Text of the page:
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Inflation: What It Is and How to Contol It

Adam Lienhard
Inflation: What It Is and How to Contol It

Inflation is a phenomenon characterized by a general increase in the prices of goods and services throughout an economy over time. This has profound effects on both individual consumers and businesses. Let’s look at the reasons behind inflation and its consequences.

Inflation for consumers

For regular consumers, inflation can serve two functions:

Indicator of diminishing purchasing power. Inflation reduces the buying power of money. The value of the currency decreases, meaning it takes more money to buy the same amount of goods and services as before. A moderate rate of inflation can actually encourage spending, drive demand, and enhance productivity during periods of economic downturn.

Indicator of economic health. A stable economy typically sees annual inflation rates of around two percent, which is generally considered a sign of stable pricing. If inflation rates begin to exceed wage growth, it can serve as a warning sign of an economy in distress.

Inflation for businesses

Inflation affects businesses as well resulting in:

Loss of purchasing power. As the costs of inputs such as raw materials and intermediate goods rise, businesses lose purchasing power.

Compression of profit margins. The increased costs of production can lead to shrinking profit margins, prompting businesses to raise their prices to maintain profitability. But they must be cautious not to dampen consumer demand.

How to determine inflation levels?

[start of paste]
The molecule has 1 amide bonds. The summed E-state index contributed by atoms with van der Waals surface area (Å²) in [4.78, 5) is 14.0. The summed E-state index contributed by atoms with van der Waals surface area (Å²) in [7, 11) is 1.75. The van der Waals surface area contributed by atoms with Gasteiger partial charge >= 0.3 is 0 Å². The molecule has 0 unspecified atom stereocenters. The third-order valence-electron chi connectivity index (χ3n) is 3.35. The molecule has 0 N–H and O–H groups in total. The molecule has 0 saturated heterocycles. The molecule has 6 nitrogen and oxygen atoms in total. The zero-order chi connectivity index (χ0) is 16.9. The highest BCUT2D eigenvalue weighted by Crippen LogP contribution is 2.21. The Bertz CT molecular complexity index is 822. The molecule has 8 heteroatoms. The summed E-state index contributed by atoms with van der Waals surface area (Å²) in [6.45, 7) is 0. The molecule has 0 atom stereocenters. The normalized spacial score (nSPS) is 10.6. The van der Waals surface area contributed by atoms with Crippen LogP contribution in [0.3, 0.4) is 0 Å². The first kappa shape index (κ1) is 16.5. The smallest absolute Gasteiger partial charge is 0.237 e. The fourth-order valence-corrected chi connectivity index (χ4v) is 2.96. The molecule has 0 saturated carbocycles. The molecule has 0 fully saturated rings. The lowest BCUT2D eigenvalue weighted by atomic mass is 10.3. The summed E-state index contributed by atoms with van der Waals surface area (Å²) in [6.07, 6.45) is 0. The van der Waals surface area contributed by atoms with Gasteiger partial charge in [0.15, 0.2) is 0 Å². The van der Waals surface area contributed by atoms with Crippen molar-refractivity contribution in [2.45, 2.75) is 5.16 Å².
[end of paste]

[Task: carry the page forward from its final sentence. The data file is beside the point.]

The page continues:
Statistical organizations measure inflation by analyzing the current value of a collection of goods and services that households consume (known as a price index). They calculate inflation rates by comparing the value of the index over different time frames – like monthly or annually).

In the US, the Consumer Price Index (CPI) is utilized to monitor the spending habits of urban households on a wide array of items. The representative basket contains typical items bought by Americans, including food, energy, durables (like vehicles and clothing), and services (such as housing and medical care). Each item’s significance is determined by its contribution to total expenditures, and the weights are applied accordingly.

Learn more about the Consumer Price Index and core CPI in our article.

How to control inflation?

In the US, inflation is controlled by the Federal Reserve (the Fed) which serves as the central bank of the United States.

The Fed’s goal is to maintain long-term inflation at approximately 2%. To do so, they are enhancing employment, adjusting interest rates, and preserving price stability. By altering the amount of money circulating in the economy, the Fed can influence inflation indirectly. The Fed can adjust interest rates four times a year.

In times of economic crisis (such as the Great Recession or the COVID-19 pandemic), the Fed engages in asset trading with the Treasury Department’s backing. These assets are held by US banks (e.g., bonds or other securities).

As of January 2022, the U.S. witnessed an inflation rate of 7.5%, the highest since 1982, propelled by factors such as rising energy costs, labor imbalances, and supply chain disruptions. Since then, the US government has been fighting the issue.

In essence, gauging inflation entails observing price fluctuations over time. Controlling it necessitates the Fed’s tactical changes to interest rates and quantitative easing.

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